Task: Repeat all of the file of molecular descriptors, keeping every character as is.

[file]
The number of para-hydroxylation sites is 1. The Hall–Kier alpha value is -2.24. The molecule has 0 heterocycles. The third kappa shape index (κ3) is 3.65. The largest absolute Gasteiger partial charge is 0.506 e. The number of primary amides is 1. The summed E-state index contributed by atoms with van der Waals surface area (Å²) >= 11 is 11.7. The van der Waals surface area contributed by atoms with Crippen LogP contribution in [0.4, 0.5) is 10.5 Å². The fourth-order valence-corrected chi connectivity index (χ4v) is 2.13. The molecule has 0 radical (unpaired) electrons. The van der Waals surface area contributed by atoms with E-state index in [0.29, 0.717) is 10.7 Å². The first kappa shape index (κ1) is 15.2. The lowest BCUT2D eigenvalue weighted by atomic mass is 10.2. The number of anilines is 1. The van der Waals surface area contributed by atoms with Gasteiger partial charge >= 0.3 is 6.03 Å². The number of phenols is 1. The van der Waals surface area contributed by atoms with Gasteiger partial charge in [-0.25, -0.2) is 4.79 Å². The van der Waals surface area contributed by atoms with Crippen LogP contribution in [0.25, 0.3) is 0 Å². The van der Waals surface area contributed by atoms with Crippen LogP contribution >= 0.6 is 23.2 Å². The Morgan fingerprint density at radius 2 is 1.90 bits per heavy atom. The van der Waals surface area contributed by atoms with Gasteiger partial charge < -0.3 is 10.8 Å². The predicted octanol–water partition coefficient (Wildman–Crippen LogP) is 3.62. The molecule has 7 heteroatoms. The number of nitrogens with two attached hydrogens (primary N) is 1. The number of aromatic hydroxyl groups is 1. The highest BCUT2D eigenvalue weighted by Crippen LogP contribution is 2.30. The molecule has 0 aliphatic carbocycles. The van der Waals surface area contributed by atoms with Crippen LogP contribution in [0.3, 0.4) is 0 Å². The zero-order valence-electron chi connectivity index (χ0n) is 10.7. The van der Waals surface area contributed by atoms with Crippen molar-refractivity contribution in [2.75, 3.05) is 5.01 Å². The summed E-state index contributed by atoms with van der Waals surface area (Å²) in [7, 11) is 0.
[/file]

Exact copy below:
The number of para-hydroxylation sites is 1. The Hall–Kier alpha value is -2.24. The molecule has 0 heterocycles. The third kappa shape index (κ3) is 3.65. The largest absolute Gasteiger partial charge is 0.506 e. The number of primary amides is 1. The summed E-state index contributed by atoms with van der Waals surface area (Å²) >= 11 is 11.7. The van der Waals surface area contributed by atoms with Crippen LogP contribution in [0.4, 0.5) is 10.5 Å². The fourth-order valence-corrected chi connectivity index (χ4v) is 2.13. The molecule has 0 radical (unpaired) electrons. The van der Waals surface area contributed by atoms with E-state index in [0.29, 0.717) is 10.7 Å². The first kappa shape index (κ1) is 15.2. The lowest BCUT2D eigenvalue weighted by atomic mass is 10.2. The number of anilines is 1. The van der Waals surface area contributed by atoms with Gasteiger partial charge >= 0.3 is 6.03 Å². The number of phenols is 1. The van der Waals surface area contributed by atoms with Gasteiger partial charge in [-0.25, -0.2) is 4.79 Å². The van der Waals surface area contributed by atoms with Crippen LogP contribution in [0.25, 0.3) is 0 Å². The van der Waals surface area contributed by atoms with Crippen LogP contribution >= 0.6 is 23.2 Å². The Morgan fingerprint density at radius 2 is 1.90 bits per heavy atom. The van der Waals surface area contributed by atoms with Gasteiger partial charge < -0.3 is 10.8 Å². The predicted octanol–water partition coefficient (Wildman–Crippen LogP) is 3.62. The molecule has 7 heteroatoms. The number of nitrogens with two attached hydrogens (primary N) is 1. The number of aromatic hydroxyl groups is 1. The highest BCUT2D eigenvalue weighted by Crippen LogP contribution is 2.30. The molecule has 0 aliphatic carbocycles. The van der Waals surface area contributed by atoms with Crippen LogP contribution in [0.3, 0.4) is 0 Å². The zero-order valence-electron chi connectivity index (χ0n) is 10.7. The van der Waals surface area contributed by atoms with Crippen molar-refractivity contribution in [2.75, 3.05) is 5.01 Å². The summed E-state index contributed by atoms with van der Waals surface area (Å²) in [7, 11) is 0.